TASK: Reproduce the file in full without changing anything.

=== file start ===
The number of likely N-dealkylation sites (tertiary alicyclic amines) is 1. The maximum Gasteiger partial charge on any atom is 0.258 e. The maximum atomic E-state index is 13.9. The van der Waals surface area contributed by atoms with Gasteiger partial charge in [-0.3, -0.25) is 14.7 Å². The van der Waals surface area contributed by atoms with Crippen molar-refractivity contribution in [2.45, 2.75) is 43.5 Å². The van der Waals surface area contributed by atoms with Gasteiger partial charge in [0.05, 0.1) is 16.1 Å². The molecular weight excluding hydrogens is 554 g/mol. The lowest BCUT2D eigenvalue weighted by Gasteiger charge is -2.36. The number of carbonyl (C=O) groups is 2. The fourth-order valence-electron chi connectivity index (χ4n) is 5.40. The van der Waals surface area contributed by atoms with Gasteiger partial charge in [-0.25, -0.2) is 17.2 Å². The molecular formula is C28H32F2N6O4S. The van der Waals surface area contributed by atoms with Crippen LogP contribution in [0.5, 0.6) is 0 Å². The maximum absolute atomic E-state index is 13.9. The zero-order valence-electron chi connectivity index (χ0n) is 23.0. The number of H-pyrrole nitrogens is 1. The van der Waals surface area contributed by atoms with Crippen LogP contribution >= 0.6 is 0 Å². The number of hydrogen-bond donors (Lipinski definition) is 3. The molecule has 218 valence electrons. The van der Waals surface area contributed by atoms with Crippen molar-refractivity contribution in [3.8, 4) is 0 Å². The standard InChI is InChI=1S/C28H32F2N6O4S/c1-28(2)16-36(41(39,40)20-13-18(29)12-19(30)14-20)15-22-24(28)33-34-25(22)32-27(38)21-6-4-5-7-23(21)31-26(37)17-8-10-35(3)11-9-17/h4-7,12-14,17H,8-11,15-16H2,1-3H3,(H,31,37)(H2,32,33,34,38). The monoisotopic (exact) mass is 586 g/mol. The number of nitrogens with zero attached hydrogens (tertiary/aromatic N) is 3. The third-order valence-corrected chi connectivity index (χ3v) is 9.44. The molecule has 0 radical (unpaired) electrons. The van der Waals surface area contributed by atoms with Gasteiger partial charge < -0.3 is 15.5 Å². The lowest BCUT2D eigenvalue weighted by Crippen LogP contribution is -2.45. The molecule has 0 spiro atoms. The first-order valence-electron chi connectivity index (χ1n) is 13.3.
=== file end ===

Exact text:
The number of likely N-dealkylation sites (tertiary alicyclic amines) is 1. The maximum Gasteiger partial charge on any atom is 0.258 e. The maximum atomic E-state index is 13.9. The van der Waals surface area contributed by atoms with Gasteiger partial charge in [-0.3, -0.25) is 14.7 Å². The van der Waals surface area contributed by atoms with Crippen molar-refractivity contribution in [2.45, 2.75) is 43.5 Å². The van der Waals surface area contributed by atoms with Gasteiger partial charge in [0.05, 0.1) is 16.1 Å². The molecular weight excluding hydrogens is 554 g/mol. The lowest BCUT2D eigenvalue weighted by Gasteiger charge is -2.36. The number of carbonyl (C=O) groups is 2. The fourth-order valence-electron chi connectivity index (χ4n) is 5.40. The van der Waals surface area contributed by atoms with Gasteiger partial charge in [-0.25, -0.2) is 17.2 Å². The molecular formula is C28H32F2N6O4S. The van der Waals surface area contributed by atoms with Crippen LogP contribution in [0.5, 0.6) is 0 Å². The maximum absolute atomic E-state index is 13.9. The zero-order valence-electron chi connectivity index (χ0n) is 23.0. The number of H-pyrrole nitrogens is 1. The van der Waals surface area contributed by atoms with Crippen LogP contribution >= 0.6 is 0 Å². The number of hydrogen-bond donors (Lipinski definition) is 3. The molecule has 218 valence electrons. The van der Waals surface area contributed by atoms with Crippen molar-refractivity contribution in [3.8, 4) is 0 Å². The standard InChI is InChI=1S/C28H32F2N6O4S/c1-28(2)16-36(41(39,40)20-13-18(29)12-19(30)14-20)15-22-24(28)33-34-25(22)32-27(38)21-6-4-5-7-23(21)31-26(37)17-8-10-35(3)11-9-17/h4-7,12-14,17H,8-11,15-16H2,1-3H3,(H,31,37)(H2,32,33,34,38). The monoisotopic (exact) mass is 586 g/mol. The number of nitrogens with zero attached hydrogens (tertiary/aromatic N) is 3. The third-order valence-corrected chi connectivity index (χ3v) is 9.44. The molecule has 0 radical (unpaired) electrons. The van der Waals surface area contributed by atoms with Gasteiger partial charge < -0.3 is 15.5 Å². The lowest BCUT2D eigenvalue weighted by Crippen LogP contribution is -2.45. The molecule has 0 spiro atoms. The first-order valence-electron chi connectivity index (χ1n) is 13.3.